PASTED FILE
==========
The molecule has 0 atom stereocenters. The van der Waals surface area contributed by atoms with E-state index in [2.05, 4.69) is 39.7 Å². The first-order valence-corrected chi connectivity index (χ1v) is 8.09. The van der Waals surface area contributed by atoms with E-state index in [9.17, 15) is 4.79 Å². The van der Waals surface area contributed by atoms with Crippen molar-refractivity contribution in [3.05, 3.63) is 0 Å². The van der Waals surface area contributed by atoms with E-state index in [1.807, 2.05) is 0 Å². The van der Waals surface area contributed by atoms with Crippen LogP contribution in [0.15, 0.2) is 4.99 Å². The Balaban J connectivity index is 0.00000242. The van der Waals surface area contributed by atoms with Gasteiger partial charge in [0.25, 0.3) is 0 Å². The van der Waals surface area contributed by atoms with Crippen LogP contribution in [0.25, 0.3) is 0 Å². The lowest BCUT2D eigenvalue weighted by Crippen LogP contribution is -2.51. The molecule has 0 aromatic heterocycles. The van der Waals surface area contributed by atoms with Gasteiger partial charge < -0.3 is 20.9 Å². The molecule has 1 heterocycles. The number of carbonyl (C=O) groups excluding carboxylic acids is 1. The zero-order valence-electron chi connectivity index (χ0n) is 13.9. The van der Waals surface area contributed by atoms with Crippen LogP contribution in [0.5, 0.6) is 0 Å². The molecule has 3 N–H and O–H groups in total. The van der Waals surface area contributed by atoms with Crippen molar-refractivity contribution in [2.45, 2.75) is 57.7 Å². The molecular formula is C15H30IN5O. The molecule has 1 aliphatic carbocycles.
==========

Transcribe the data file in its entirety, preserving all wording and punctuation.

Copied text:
The molecule has 0 atom stereocenters. The van der Waals surface area contributed by atoms with E-state index in [2.05, 4.69) is 39.7 Å². The first-order valence-corrected chi connectivity index (χ1v) is 8.09. The van der Waals surface area contributed by atoms with E-state index in [9.17, 15) is 4.79 Å². The van der Waals surface area contributed by atoms with Crippen molar-refractivity contribution in [3.05, 3.63) is 0 Å². The van der Waals surface area contributed by atoms with E-state index in [1.807, 2.05) is 0 Å². The van der Waals surface area contributed by atoms with Crippen LogP contribution in [0.15, 0.2) is 4.99 Å². The Balaban J connectivity index is 0.00000242. The van der Waals surface area contributed by atoms with Gasteiger partial charge in [0.25, 0.3) is 0 Å². The van der Waals surface area contributed by atoms with Crippen LogP contribution in [0.25, 0.3) is 0 Å². The lowest BCUT2D eigenvalue weighted by Crippen LogP contribution is -2.51. The molecule has 0 aromatic heterocycles. The van der Waals surface area contributed by atoms with Gasteiger partial charge < -0.3 is 20.9 Å². The molecule has 1 heterocycles. The number of carbonyl (C=O) groups excluding carboxylic acids is 1. The zero-order valence-electron chi connectivity index (χ0n) is 13.9. The van der Waals surface area contributed by atoms with Crippen LogP contribution in [0.5, 0.6) is 0 Å². The molecule has 3 N–H and O–H groups in total. The van der Waals surface area contributed by atoms with Crippen molar-refractivity contribution in [2.45, 2.75) is 57.7 Å². The molecular formula is C15H30IN5O. The molecule has 1 aliphatic carbocycles.